Moscow authorities have announced a plan to regulate street musicians days after performers staged a protest against police harassment.
City officials plan to give performers permission to perform on certain streets and during certain hours only, news website Moskva 24 reported Monday.
"Alleys of musicians" are soon to appear in Moscow parks and streets, where musicians will be allowed to play on strictly defined spots and for a certain period of time.
"We proposed that musicians could be allowed to play in all the parks... Where they won't disturb local residents." Evgeny Babenko, chairman of the working group on the street performers and the head of the Arbat municipal district told Moskva 24. "Some boulevards, streets and embankments are good for this as well."
The working group is made up of Arbat region residents, musicians, artists and the municipality authorities. The group has identified dozens of spots around the city that could be part of the musician program, Moskava 24 reported.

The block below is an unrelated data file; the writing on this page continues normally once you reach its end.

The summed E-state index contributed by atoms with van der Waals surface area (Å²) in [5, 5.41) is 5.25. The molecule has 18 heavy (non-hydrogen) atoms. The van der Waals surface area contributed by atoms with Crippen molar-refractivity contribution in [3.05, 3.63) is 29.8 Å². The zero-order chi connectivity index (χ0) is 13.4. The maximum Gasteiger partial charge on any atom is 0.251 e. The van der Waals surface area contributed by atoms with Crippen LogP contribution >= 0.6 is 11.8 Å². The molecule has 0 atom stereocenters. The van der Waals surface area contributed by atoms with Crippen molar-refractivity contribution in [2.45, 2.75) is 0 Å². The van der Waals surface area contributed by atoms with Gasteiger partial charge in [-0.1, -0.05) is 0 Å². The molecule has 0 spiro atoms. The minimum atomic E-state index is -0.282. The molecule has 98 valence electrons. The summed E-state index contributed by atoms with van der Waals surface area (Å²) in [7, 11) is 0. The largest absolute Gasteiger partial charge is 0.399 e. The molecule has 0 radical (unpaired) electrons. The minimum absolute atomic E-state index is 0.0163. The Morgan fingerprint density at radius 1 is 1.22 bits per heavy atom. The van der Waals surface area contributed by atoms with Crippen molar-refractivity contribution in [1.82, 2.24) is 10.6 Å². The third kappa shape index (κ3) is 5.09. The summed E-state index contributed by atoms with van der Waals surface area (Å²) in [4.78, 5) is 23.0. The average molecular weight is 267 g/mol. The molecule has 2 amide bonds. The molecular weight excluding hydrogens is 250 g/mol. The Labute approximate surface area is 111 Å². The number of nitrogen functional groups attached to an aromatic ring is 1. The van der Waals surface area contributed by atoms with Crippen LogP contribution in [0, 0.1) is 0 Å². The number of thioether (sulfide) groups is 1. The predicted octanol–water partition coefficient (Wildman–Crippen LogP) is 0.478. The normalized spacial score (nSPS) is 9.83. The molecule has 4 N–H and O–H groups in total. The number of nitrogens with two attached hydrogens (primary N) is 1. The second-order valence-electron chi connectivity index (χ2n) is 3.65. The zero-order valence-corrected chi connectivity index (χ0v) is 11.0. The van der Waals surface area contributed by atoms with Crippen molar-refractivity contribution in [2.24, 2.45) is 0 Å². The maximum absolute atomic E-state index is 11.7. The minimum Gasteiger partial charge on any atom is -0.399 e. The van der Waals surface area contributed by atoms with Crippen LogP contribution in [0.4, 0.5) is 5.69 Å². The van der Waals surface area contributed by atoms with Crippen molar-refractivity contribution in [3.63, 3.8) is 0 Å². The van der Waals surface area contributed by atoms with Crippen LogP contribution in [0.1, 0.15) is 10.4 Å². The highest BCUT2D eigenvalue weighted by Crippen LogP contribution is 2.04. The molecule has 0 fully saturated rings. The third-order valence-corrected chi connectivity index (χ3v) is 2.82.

Babenko's region is known for the Arbat pedestrian street, which attracts numerous street performers hoping their craft will appeal to the many tourists who stroll the famous boulevard. The street itself will face changes under the new rules, which could restrict performances to weekends only, and only at particular locations.
One popular site for musicians — Tsoi's Wall, a tributed to Soviet rock legend Viktor Tsoi — is included in the list of proposed sites. Locals will have the chance to vote on the others.
The attempt to regulate street musicians comes after series of clashes between police and performers.
Earlier this month, street musicians took part in a protest against the harassment of street musicians by the police. Around 40 artists participated in the event, which involved standing on the Arbat with tape over their mouths, hands, instruments and collection boxes in a symbolic indication that authorities are "trying to shut their mouths."
"Police attack musicians, bring them to the police department, confiscate instruments and gives artists huge fines in amount of 10,000 rubles ($172) over 'unauthorized gathering' — that's what they call a crowd of listeners." Oleg Mokryakoff, a street musician posted on the protest facebook page.